Wesley was not precisely fond of Dr. McKay. That wasn't to say he disliked the man. He recognized easily enough the defensive posturing that put most others off. He also recognized the dynamic between McKay and his team. It was a dynamic Wesley had once shared with his own.
A dynamic which he'd once thought had meant family.
He fingered the scar decorating the base of his throat as he watched McKay scowl at his food. He was alone, again, while his team sat on the opposite side of the room. Wesley hadn't been present this time to see whether the team had arrived before or after McKay but it hardly mattered. The one time he'd born witness to the expression on McKay's face as the others eschewed his table, it had left Wesley with an all too familiar aching hollow in his chest.
It has been a week since their return from the Ancient Outpost and McKay's rather spectacular failure. And Wesley had had enough.
It was as if there were an invisible bubble surrounding McKay. Wesley understood that for some it was a typical response to any kind of tragedy. The awkwardness that came with the inability to offer appropriate words after such an event lead to avoidance. It was the ones that refused to see the failure as a tragic mistake, but rather an arrogant man's comeuppance that Wesley wanted to throttle.
He picked up his own tray and moved across the room. He could practically feel the others watching. Wesley himself was still a bit of an oddity on Atlantis. He knew McKay had not been happy at his inclusion to the expedition. Though he was one of the few non-military expedition members that did not hold a doctorate, he did have a facility with languages that McKay could not deny.
Wesley had made significant progress with the Ancient database, something that McKay had not been able to refute.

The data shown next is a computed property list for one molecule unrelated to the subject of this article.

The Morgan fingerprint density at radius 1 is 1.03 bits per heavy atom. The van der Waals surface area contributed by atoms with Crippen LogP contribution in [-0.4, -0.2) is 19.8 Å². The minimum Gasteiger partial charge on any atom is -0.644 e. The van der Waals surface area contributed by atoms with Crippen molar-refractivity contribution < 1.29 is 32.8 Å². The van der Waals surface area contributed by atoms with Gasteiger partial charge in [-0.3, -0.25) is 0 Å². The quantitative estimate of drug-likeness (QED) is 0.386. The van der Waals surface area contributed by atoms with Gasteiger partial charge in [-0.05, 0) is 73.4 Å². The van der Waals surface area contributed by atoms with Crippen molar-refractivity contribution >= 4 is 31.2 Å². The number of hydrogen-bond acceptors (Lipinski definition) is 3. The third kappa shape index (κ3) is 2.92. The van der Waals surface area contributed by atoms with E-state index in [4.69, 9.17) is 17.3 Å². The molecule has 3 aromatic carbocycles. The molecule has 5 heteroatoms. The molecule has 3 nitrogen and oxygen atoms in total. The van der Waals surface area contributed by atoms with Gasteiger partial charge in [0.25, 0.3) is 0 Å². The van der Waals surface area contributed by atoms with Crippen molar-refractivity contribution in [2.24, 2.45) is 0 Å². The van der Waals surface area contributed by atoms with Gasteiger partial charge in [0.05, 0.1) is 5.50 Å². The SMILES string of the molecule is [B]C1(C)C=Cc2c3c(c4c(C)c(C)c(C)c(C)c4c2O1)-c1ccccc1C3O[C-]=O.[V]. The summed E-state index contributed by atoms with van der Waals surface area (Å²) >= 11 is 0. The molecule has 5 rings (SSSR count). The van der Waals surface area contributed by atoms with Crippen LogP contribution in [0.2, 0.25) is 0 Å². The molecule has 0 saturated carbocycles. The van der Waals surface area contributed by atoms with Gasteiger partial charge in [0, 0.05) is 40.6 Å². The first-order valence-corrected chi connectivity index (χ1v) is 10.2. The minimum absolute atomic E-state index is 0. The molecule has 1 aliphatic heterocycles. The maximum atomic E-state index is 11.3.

McKay's scowl deepened as Wesley laid his tray across from McKay's own. Wesley took his seat without asking permission, ignoring McKay's unhappy look.
"Good afternoon," Wesley offered.
McKay glared. "What do you think you're doing?"
"Having my afternoon meal," Wesley said. The rations today were, like most days, a mix of supplies from Earth with game and vegetables from both the mainland and their trading partners. "It is rather fascinating what the kitchens can devise, isn't it?"
McKay sighed. "I don't like to repeat myself, Doc - Mister… Pryce. You know how odd it is not to be able to just call you Doctor? It forces me to actually remember your name."
The corners of Wesley's mouth turned up in a smile. McKay could be amusing if you were able to ignore his arrogant veneer. "Then perhaps you should just call me Wesley. Or Wes, if you prefer."
"And why would I prefer that?' McKay asked.
Wesley chuckled. He noted at the same time that some of the tension had leeched from McKay's frame.
"Well, I offer my Christian name, whether you utilize this information or not is entirely up to you."
McKay grunted, but Wesley noticed that McKay began eating in earnest once again.